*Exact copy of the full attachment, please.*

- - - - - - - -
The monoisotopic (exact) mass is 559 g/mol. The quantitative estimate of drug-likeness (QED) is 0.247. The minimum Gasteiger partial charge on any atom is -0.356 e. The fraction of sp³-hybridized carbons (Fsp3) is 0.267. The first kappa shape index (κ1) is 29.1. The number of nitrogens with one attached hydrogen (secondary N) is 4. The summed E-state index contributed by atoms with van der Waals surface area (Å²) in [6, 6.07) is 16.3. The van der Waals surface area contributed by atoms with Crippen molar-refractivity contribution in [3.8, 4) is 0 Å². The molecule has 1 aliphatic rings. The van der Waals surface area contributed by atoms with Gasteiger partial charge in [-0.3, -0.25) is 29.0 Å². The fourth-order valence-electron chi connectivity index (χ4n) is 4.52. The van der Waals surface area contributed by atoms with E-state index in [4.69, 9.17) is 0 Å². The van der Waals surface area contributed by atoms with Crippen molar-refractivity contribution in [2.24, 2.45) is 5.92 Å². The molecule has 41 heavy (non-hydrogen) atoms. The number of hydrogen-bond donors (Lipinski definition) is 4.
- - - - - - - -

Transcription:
The monoisotopic (exact) mass is 559 g/mol. The quantitative estimate of drug-likeness (QED) is 0.247. The minimum Gasteiger partial charge on any atom is -0.356 e. The fraction of sp³-hybridized carbons (Fsp3) is 0.267. The first kappa shape index (κ1) is 29.1. The number of nitrogens with one attached hydrogen (secondary N) is 4. The summed E-state index contributed by atoms with van der Waals surface area (Å²) in [6, 6.07) is 16.3. The van der Waals surface area contributed by atoms with Crippen molar-refractivity contribution in [3.8, 4) is 0 Å². The molecule has 1 aliphatic rings. The van der Waals surface area contributed by atoms with Gasteiger partial charge in [-0.3, -0.25) is 29.0 Å². The fourth-order valence-electron chi connectivity index (χ4n) is 4.52. The van der Waals surface area contributed by atoms with E-state index in [4.69, 9.17) is 0 Å². The van der Waals surface area contributed by atoms with Crippen molar-refractivity contribution in [2.24, 2.45) is 5.92 Å². The molecule has 41 heavy (non-hydrogen) atoms. The number of hydrogen-bond donors (Lipinski definition) is 4.